Thomas: It was a tragedy. Shells are my go-to for hundreds of species during bioblitz events, and the GSB was my first time back at the beach after three months due to Covid lockdowns. Everything that could go wrong, did go wrong...

Nick: You taught me everything I know about beachcombing Thomas!

Thomas: I wish I hadn't.


Pete: What about backyard highlights? Is there biodiversity that can be appreciated in the backyard?

Nick: I've had about 1000 species of moths in my backyard over the years, for the GSB I was lucky my generator arrived just in time and I could get out to the rainforest, and probably got 120 species in one night.

Thomas: For me, it was torrential rain so all I observed was two small brown moths impossible to ID to species.

Nick & Pete:...


Pete: I think many of us want to know some of your top tips for success in biodiversity observation? What is the key to such incredible numbers? Do you guys go into the event with a plan?

Nick: Yes I have a plan, but I rarely ever stick to it...

Pete: How about you Thomas?

Thomas: I have my patented 'Surf and Turf' strategy... It is about how best to spend your time. Seashells and plants give you the best bang for your buck - you can get many species in a short amount of time targeting easily found species.

Beetles are often a let down, sure we have incredible species diversity, but so many can not be identified to species level. You might make some great observations of rare beetles, but getting them identified to species might be very difficult or impossible. So for the bioblitz, that is effectively a score of zero.

Thomas: Always be ready to make an observation! Weeds growing out from a crack in the pavement? Observation!

Pete: Yeah, I saw my first male peacock spider the other day - Maratus - he was dancing and everything, amazing! Did I have a camera, even my phone!? No! Just had to settle down and enjoy the moment, such incredible critters.


Pete: Now it has to be said that you aren't both just uploading and observing during these large-scale events like the CNC and GSB, you both upload pretty much each day.

What attracted you to biodiversity observation in the first place? What is it about the iNaturalist platform that keeps you uploading day-to-day?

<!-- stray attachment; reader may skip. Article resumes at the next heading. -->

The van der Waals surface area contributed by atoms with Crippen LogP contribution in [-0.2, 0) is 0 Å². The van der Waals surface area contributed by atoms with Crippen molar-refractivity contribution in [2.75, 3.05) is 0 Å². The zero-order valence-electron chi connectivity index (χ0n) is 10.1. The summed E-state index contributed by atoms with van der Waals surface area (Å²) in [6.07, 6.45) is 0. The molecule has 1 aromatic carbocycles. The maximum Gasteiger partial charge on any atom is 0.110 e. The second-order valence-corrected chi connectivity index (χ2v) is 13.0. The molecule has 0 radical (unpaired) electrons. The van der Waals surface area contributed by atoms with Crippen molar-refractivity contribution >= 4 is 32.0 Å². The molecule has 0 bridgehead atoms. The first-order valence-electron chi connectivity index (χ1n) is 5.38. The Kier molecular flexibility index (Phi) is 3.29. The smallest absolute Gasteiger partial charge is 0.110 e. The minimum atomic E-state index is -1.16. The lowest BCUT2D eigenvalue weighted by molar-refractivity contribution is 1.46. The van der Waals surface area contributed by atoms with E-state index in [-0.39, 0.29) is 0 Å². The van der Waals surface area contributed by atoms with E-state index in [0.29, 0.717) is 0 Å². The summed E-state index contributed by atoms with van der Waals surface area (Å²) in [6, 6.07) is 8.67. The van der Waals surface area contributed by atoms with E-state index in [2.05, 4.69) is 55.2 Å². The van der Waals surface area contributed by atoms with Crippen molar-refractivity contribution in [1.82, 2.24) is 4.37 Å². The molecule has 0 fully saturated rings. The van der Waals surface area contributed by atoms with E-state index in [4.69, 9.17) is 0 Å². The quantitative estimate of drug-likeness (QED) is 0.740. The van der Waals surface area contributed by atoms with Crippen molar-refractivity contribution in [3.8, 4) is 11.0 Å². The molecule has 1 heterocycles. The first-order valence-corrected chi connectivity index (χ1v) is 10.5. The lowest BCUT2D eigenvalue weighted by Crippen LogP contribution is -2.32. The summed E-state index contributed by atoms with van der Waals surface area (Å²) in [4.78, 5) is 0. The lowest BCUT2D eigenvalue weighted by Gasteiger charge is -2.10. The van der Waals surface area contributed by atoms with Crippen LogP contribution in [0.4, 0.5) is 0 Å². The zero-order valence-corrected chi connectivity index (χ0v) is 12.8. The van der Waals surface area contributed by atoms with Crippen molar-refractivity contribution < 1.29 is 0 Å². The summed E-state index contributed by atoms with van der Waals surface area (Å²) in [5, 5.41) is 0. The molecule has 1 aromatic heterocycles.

Nick: It is enjoyable and rewarding - but more that it is a powerful learning tool, especially for someone like me who learns kinesthetically.

I love connecting with experts in the field and how there are reliable experts in their specific fields. I know I will get an identification of a land snail by the morning. iNat has changed the way I interact with the environment, in good ways and bad - my partner won't go walking with me anymore! She can't handle going quite as slowly as I go. I notice the little things more.

I love that I am contributing to science with the records I am taking also.

Thomas: I am slightly obsessed with getting things to species ID level... There is great gratification when I get there!

The amount of knowledge I have gained from using iNat in the last few years has been exponential. iNat is both an active and a passive learning experience which is one of its great strengths.

I always come back because I like to pay back that favour that others have been so willing to share, so now I like to offer expertise when I can to others also.


Even with these amazing efforts of you both, we just can't seem to reign in the dominance of South Africa, with the top three species counts going the way of projects in Cape Town, Overstrand and Garden Route. Do you think they will always hold that mantle of global bioblitz champions, or can we catch them one day?

Nick: Their participation is amazing, with large groups of great botanists regularly getting out into the field together. When the top 50 participants are putting in hundreds of observations each, that just doesn't happen anywhere else. It isn't necessarily about biodiversity, there is incredible biodiversity here.

Thomas: Absoultely, they've got an amazing community of enthusiastic naturalists. But, if we can build up and level up the participation here so that more users are not just jumping on for bioblitz events, but using iNat throughout the year, I think we will have a chance to achieve similar results. There is a lot of unseen biodiversity in cities I think people could tap into in Australia.


Thanks to Thomas Mesaglio (@thebeachcomber) and Nick Lambert (@nicklambert / silenceofthelambert?) for their time and this fun discussion about observing and appreciating the other life that we share this planet with.


Pete Crowcroft (@possumpete) is an environmental educator along the Great Ocean Road in Victoria, Australia, and lives on Wadawurrung Country. He helps to organise the Great Southern Bioblitz - a global citizen science survey of the Southern Hemisphere biodiversity during spring.